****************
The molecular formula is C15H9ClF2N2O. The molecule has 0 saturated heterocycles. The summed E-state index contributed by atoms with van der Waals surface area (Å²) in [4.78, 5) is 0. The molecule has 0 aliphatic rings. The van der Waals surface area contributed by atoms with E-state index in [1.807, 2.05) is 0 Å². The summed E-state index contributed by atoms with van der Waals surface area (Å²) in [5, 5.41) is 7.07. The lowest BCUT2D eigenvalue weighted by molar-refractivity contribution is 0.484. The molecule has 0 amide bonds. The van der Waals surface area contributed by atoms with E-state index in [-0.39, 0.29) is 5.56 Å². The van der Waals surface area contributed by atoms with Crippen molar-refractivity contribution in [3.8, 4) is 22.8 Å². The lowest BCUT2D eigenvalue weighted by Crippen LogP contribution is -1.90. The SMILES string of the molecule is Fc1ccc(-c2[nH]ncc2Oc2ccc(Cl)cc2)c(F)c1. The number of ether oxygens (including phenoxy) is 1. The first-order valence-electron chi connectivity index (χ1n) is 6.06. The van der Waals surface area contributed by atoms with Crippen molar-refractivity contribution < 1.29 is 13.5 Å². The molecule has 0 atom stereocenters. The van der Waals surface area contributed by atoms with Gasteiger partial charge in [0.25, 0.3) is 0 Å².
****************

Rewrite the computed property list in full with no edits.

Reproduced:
The molecular formula is C15H9ClF2N2O. The molecule has 0 saturated heterocycles. The summed E-state index contributed by atoms with van der Waals surface area (Å²) in [4.78, 5) is 0. The molecule has 0 aliphatic rings. The van der Waals surface area contributed by atoms with E-state index in [1.807, 2.05) is 0 Å². The summed E-state index contributed by atoms with van der Waals surface area (Å²) in [5, 5.41) is 7.07. The lowest BCUT2D eigenvalue weighted by molar-refractivity contribution is 0.484. The molecule has 0 amide bonds. The van der Waals surface area contributed by atoms with E-state index in [-0.39, 0.29) is 5.56 Å². The van der Waals surface area contributed by atoms with Crippen molar-refractivity contribution in [3.8, 4) is 22.8 Å². The lowest BCUT2D eigenvalue weighted by Crippen LogP contribution is -1.90. The SMILES string of the molecule is Fc1ccc(-c2[nH]ncc2Oc2ccc(Cl)cc2)c(F)c1. The number of ether oxygens (including phenoxy) is 1. The first-order valence-electron chi connectivity index (χ1n) is 6.06. The van der Waals surface area contributed by atoms with Crippen molar-refractivity contribution < 1.29 is 13.5 Å². The molecule has 0 atom stereocenters. The van der Waals surface area contributed by atoms with Gasteiger partial charge in [0.25, 0.3) is 0 Å².